Convocation, Profile

June 11, 2020

MA graduate looking forward to continuing her studies at SFU

Danielle Deng’s interest in language began in her childhood. Growing up, Danielle’s family moved to different cities throughout China. In each new location, Danielle would quickly pick up the dialect of that community. She had a knack for learning and analysing languages that continued throughout her school years. When deciding what to study in university, she decided to further explore the mysteries of human language by majoring in Linguistics.

After completing her undergraduate degree, Danielle wanted the opportunity to conduct her own research and ask further questions about Linguistics. The best way for her to do this was through a graduate degree.

Danielle chose to pursue graduate studies at Simon Fraser University (SFU) for a variety of reasons. The most important thing for her was that she found faculty members in the Department of Linguistics whose research interests aligned with her own. She also liked the structure of the program. The focus on building a strong background in theory while also giving hands-on experience in research through Research Assistantships was important to Danielle.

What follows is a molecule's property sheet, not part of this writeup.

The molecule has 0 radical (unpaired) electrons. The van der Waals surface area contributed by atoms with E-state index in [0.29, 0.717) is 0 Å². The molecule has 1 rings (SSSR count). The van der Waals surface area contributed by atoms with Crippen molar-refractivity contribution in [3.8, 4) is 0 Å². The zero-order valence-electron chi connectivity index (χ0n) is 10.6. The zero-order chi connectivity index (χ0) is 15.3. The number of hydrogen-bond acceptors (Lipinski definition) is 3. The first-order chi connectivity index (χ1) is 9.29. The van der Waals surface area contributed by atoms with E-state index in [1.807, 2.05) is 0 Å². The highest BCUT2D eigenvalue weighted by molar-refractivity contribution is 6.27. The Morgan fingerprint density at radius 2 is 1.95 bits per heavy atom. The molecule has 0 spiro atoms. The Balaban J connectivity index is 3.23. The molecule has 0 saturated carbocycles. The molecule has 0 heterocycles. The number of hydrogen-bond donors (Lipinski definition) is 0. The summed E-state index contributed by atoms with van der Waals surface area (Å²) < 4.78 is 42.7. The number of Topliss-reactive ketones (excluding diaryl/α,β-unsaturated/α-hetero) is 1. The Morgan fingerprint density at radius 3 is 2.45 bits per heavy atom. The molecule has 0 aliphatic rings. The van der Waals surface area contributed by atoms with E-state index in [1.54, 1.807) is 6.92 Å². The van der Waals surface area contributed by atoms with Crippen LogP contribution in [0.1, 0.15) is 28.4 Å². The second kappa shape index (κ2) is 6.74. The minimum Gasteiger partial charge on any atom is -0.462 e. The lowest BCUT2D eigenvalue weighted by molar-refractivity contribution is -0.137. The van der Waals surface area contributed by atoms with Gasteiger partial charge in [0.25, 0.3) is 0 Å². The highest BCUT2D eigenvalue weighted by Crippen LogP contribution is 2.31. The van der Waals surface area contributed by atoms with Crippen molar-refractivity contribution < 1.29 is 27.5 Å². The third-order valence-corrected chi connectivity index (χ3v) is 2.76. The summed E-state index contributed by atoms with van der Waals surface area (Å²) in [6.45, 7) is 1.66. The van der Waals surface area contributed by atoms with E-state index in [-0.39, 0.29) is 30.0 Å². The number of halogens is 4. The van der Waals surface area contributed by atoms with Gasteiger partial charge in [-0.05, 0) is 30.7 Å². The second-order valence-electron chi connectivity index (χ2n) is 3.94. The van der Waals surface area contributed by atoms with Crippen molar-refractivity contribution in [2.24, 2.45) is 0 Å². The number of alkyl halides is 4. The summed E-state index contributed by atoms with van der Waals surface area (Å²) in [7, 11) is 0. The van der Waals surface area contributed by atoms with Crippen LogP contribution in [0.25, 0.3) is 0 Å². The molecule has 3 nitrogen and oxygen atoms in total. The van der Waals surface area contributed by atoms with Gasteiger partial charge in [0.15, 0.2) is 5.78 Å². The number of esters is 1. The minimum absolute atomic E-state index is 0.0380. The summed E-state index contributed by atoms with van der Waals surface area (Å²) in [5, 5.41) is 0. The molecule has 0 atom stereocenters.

“In this way, students get solid theoretical training and also a broader view of what is happening outside their own research field,” says Danielle. “They can also get hands-on experience in doing research and learn about up-to-date research techniques.”

In April 2020, Danielle completed the first virtual defence held in the Department of Linguistics at SFU. She is graduating this Spring with a Master of Arts (MA) in Linguistics. Her thesis “Processing Tone and Vowel Information in Mandarin: An Eye-tracking Study of Contextual Effects on Speech Processing” examines how the vowel and tonal information of noun classifiers in Mandarin Chinese affect the eye movements of native listeners.

Now that she has finished her MA, Danielle will be continuing her graduate studies at SFU. She will be starting her PhD in the Department of Linguistics in Fall 2020.


Graduate-level study is a very intensive training process. You may feel overwhelmed or even doubt your ability to do research but as long as you persevere through the whole process, you will make great improvements on all sorts of aspects.

Spring 2020 Featured Graduates

This spring convocation, the Department of Linguistics is recognizing a small group of graduating students for their accomplishments in the department.